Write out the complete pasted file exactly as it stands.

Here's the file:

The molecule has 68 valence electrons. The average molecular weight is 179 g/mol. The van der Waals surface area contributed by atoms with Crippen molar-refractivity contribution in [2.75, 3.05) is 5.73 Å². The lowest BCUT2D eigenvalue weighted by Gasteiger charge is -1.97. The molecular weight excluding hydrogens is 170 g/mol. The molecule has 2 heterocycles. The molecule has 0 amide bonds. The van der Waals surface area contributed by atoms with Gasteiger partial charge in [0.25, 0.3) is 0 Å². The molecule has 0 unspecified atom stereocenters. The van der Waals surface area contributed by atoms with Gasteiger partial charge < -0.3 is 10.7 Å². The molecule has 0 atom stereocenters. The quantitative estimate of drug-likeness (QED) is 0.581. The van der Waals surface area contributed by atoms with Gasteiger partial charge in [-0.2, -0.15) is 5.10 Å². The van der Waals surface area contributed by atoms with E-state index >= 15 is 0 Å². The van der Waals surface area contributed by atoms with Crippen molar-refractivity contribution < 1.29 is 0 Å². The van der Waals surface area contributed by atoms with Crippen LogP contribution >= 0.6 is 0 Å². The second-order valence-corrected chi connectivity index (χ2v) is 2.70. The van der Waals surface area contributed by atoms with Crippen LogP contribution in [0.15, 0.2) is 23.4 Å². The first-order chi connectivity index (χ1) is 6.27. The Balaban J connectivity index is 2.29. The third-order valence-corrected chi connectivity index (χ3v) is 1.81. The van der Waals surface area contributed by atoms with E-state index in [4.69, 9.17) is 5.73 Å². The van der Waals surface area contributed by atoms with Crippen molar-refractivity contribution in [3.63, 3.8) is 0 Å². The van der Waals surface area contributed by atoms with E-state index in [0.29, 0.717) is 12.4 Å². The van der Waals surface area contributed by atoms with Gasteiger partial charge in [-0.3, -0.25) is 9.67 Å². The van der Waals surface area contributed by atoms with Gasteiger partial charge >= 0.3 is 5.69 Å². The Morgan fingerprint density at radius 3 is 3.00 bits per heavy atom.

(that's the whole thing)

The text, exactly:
The molecule has 68 valence electrons. The average molecular weight is 179 g/mol. The van der Waals surface area contributed by atoms with Crippen molar-refractivity contribution in [2.75, 3.05) is 5.73 Å². The lowest BCUT2D eigenvalue weighted by Gasteiger charge is -1.97. The molecular weight excluding hydrogens is 170 g/mol. The molecule has 2 heterocycles. The molecule has 0 amide bonds. The van der Waals surface area contributed by atoms with Gasteiger partial charge in [0.25, 0.3) is 0 Å². The molecule has 0 unspecified atom stereocenters. The van der Waals surface area contributed by atoms with Gasteiger partial charge < -0.3 is 10.7 Å². The molecule has 0 atom stereocenters. The quantitative estimate of drug-likeness (QED) is 0.581. The van der Waals surface area contributed by atoms with Gasteiger partial charge in [-0.2, -0.15) is 5.10 Å². The van der Waals surface area contributed by atoms with E-state index >= 15 is 0 Å². The van der Waals surface area contributed by atoms with Crippen molar-refractivity contribution < 1.29 is 0 Å². The van der Waals surface area contributed by atoms with Crippen LogP contribution >= 0.6 is 0 Å². The second-order valence-corrected chi connectivity index (χ2v) is 2.70. The van der Waals surface area contributed by atoms with Crippen LogP contribution in [0.15, 0.2) is 23.4 Å². The first-order chi connectivity index (χ1) is 6.27. The Balaban J connectivity index is 2.29. The third-order valence-corrected chi connectivity index (χ3v) is 1.81. The van der Waals surface area contributed by atoms with E-state index in [4.69, 9.17) is 5.73 Å². The van der Waals surface area contributed by atoms with Crippen molar-refractivity contribution in [3.63, 3.8) is 0 Å². The van der Waals surface area contributed by atoms with E-state index in [0.29, 0.717) is 12.4 Å². The van der Waals surface area contributed by atoms with Gasteiger partial charge in [-0.3, -0.25) is 9.67 Å². The van der Waals surface area contributed by atoms with Gasteiger partial charge >= 0.3 is 5.69 Å². The Morgan fingerprint density at radius 3 is 3.00 bits per heavy atom.